Inside the Arms Control Association
As I look back on my 20 years leading this organization and look forward to preparing the Arms Control Association to tackle tomorrow’s security challenges, it is more apparent than ever that achieving meaningful progress demands persistence.
The last few years show we cannot take past arms control gains for granted. We are entering a dangerous new phase in the struggle against The Bomb. We all must redouble our efforts.
We’ve made progress, yes. But the nuclear weapons threat has certainly not gone away.
The past decade has seen a dearth of disarmament diplomacy. Key agreements, like the 2015 Iran nuclear deal, are in jeopardy. Nuclear competition is accelerating. Billions of dollars are being squandered on a new generation of nuclear weapons. The risk of war between nuclear-armed adversaries is increasing. There is no room for complacency.
That’s why I am asking you once again to support our ongoing efforts to address today’s most pressing weapons-related security dangers … and to invest in the Arms Control Association’s future as we enter our next half-century.
Please help with a generous end-of-year donation of $75, $125, $500, or more. We now also offer a monthly recurring donation option!
In 2022 and the years beyond, much of our research focus, as well as our public and media outreach programming, will focus on putting in place new arms control arrangements and diplomatic processes to head off destabilizing nuclear competition between the United States, Russia, and China, and put us back on track to a world without nuclear weapons.
Next month our team will be engaging with diplomats in New York for a meaningful outcome at the Jan. 4-28 NPT Review Conference that advances progress on the key disarmament and nonproliferation pillars of the treaty.
We’ll also continue to lead efforts to reinforce the taboo against nuclear testing, enforce compliance with the prohibition on chemical weapons, and continue to be a leader in the effort to salvage the 2015 Iran nuclear deal.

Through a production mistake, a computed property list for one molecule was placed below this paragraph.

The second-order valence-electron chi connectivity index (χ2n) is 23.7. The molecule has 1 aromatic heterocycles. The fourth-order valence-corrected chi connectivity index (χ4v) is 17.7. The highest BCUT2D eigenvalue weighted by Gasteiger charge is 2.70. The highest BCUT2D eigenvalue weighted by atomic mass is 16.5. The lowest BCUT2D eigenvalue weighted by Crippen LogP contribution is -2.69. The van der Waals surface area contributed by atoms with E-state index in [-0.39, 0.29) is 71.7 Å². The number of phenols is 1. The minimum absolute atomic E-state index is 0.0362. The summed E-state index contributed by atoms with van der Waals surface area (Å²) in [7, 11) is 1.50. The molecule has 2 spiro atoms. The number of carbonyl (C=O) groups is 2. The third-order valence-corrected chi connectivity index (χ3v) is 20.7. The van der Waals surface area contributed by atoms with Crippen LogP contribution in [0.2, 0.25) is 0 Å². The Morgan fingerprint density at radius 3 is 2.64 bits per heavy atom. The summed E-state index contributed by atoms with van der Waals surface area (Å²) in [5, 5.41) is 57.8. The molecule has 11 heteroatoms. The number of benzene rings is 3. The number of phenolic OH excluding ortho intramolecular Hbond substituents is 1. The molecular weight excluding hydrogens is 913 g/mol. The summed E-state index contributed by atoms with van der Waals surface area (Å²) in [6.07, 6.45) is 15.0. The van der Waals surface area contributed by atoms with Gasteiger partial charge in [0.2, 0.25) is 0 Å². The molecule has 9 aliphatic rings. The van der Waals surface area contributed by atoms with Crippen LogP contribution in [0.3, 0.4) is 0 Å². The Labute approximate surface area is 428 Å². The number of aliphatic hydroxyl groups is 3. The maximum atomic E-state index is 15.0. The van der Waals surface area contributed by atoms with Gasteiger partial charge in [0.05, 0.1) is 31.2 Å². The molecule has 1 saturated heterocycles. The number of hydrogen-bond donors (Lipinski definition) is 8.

We’re also developing the arms control solutions of tomorrow. In 2021, we launched a new project designed to deliver practical solutions to deal with risks posed by emerging and potentially disruptive military technologies: hypersonic missiles; cyberattacks that can interfere with nuclear command and control; and new space-based weapons.
And through our paid internship program and support for the Scoville Peace Fellowship, we continue to serve as a premier training ground for the young professionals, the arms control leaders of tomorrow who we need to deliver effective solutions in the future.
Please donate today. With your help, we can continue to bend the arc of nuclear history in a saner and safer direction.
Wishing you and yours a healthy and safe new year,
Daryl G. Kimball,
Goodbye to ACA, Hello to DoD
After contributing to the Arms Control Association’s efforts as our Director for Disarmament and Threat Reduction Policy for seven solid years, Kingston Reif began work late last month as the new Deputy Assistant Secretary of Defense for Threat Reduction and Arms Control. We’re very proud that he will be in a position where he can continue to make a difference, but Kingston will certainly be missed here at ACA world headquarters.
Beginning January 1, 2022, Research Associate Shannon Bugos, who joined ACA in 2019, is being promoted to Senior Policy Analyst. In that role, she will take on many of the responsibilities once handled by Kingston.